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A Disconcerting Example of Intensive Rent From D’Agata

Summary:
Figure 1: The Wage Frontier And Rent1.0 Introduction This post is another worked homework example, problem 7.8 in Chapter 10 of Kurz and Salvadori (1995). The example illustrates the possible non-existence of a cost-minimizing technique with intensive rent. I once looked at an example from J. E. Woods of joint production. I claim that that example does not make the desired point, given the possibility of a price of zero for some produced good. I do not think this example of rent can be resolved like that. Kurz and Salvadori suggest to me how I might apply my perturbation techniques: "...calculate what will happen if either only process (4) or only process (5) were missing." 2.0 Technology, Techniques, and Requirements for Use Anyways, Table 1 presents the available technology. Corn

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A Disconcerting Example of Intensive Rent From D'Agata
Figure 1: The Wage Frontier And Rent
1.0 Introduction

This post is another worked homework example, problem 7.8 in Chapter 10 of Kurz and Salvadori (1995). The example illustrates the possible non-existence of a cost-minimizing technique with intensive rent. I once looked at an example from J. E. Woods of joint production. I claim that that example does not make the desired point, given the possibility of a price of zero for some produced good. I do not think this example of rent can be resolved like that.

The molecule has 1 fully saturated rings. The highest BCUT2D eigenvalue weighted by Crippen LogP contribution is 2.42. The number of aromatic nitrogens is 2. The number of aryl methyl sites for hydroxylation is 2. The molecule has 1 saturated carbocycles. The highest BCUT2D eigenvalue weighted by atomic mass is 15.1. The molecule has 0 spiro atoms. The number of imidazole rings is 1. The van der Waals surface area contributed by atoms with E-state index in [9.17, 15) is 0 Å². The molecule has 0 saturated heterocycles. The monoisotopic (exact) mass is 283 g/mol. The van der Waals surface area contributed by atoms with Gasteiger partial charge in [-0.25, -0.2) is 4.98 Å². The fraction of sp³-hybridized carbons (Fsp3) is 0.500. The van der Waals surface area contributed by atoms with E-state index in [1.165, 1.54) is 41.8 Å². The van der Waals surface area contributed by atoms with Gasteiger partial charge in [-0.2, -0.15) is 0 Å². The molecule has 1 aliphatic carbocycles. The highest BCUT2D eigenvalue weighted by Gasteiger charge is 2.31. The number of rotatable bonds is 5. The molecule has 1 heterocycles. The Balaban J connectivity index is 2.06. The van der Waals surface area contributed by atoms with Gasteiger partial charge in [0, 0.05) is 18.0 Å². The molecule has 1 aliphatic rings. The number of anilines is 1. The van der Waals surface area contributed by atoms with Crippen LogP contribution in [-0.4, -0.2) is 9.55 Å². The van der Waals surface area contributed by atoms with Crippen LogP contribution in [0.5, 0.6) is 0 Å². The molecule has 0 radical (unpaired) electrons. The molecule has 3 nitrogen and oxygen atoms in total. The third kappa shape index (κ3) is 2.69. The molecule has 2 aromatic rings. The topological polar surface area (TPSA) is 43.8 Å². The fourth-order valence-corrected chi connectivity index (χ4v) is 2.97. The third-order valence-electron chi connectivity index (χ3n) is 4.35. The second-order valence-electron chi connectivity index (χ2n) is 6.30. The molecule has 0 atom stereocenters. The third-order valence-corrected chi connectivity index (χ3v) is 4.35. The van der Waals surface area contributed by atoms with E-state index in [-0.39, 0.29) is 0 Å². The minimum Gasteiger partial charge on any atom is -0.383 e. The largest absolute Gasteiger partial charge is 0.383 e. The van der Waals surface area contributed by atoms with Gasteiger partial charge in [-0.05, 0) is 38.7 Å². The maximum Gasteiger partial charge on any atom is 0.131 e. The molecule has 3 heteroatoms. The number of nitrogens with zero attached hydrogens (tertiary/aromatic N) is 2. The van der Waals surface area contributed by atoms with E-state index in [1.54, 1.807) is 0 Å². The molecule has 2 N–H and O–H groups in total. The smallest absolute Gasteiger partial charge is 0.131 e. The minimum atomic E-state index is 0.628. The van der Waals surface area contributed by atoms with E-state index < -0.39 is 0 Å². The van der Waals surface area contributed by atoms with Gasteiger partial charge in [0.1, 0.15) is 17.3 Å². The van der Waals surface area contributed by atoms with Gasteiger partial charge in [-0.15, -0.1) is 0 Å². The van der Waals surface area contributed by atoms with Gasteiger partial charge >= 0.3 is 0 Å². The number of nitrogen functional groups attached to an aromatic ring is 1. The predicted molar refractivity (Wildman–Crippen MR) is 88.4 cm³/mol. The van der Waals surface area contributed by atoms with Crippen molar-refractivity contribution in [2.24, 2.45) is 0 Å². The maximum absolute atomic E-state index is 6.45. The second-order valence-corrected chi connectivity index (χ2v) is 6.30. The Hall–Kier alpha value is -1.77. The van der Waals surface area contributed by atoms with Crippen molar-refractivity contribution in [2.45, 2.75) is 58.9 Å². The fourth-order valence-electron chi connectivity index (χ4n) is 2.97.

Kurz and Salvadori suggest to me how I might apply my perturbation techniques: "...calculate what will happen if either only process (4) or only process (5) were missing."

2.0 Technology, Techniques, and Requirements for Use

Anyways, Table 1 presents the available technology. Corn is grown on homogeneous land, and three processes are available for producing corn. One hundred acres of land are available, leading to the possibility of two processes being operated side-by-side with positive rent.

Table 1: The Coefficients of Production
InputIndustries and Processes
IronSteelCorn
IIIIIIIVV
Labor11111/51
Land00111
Iron001/101/101/10
Steel002/51/101/10
Corn1/103/51/103/102/5

Table 2 shows the processes operated in each of the six techniques available. (All three corn-producing processes are operated only at a switch point where the Delta, Epsilon, and Zeta techniques are simultaneously cost-minimizing. Iron, steel, and corn are basic commodities in all techniques. Land is never a basic commodity.

Table 2: Techniques
TechniqueProcess
AlphaI, II, III
BetaI, II, IV
GammaI, II, V
DeltaI, II, III, IV
EpsilonI, II, III, V
ZeaI, II, IV, V

Requirements for use are 90 tons iron, 60 tons steel, and 19 bushels corn. Alpha, Delta, and Epsilon can meet requirements for use. That is, one can find levels of operation of the processes comprising these techniques such that the net output of the economy is the previously specified vector and no more than 100 acres of land are farmed. Beta, Gamma, and Zeta are infeasible.

3.0 Cost-Minimizing Techniques and the Wage Frontier

When Alpha is used, not all land is farmed. Rent would be zero. But Alpha is never cost-minimizing.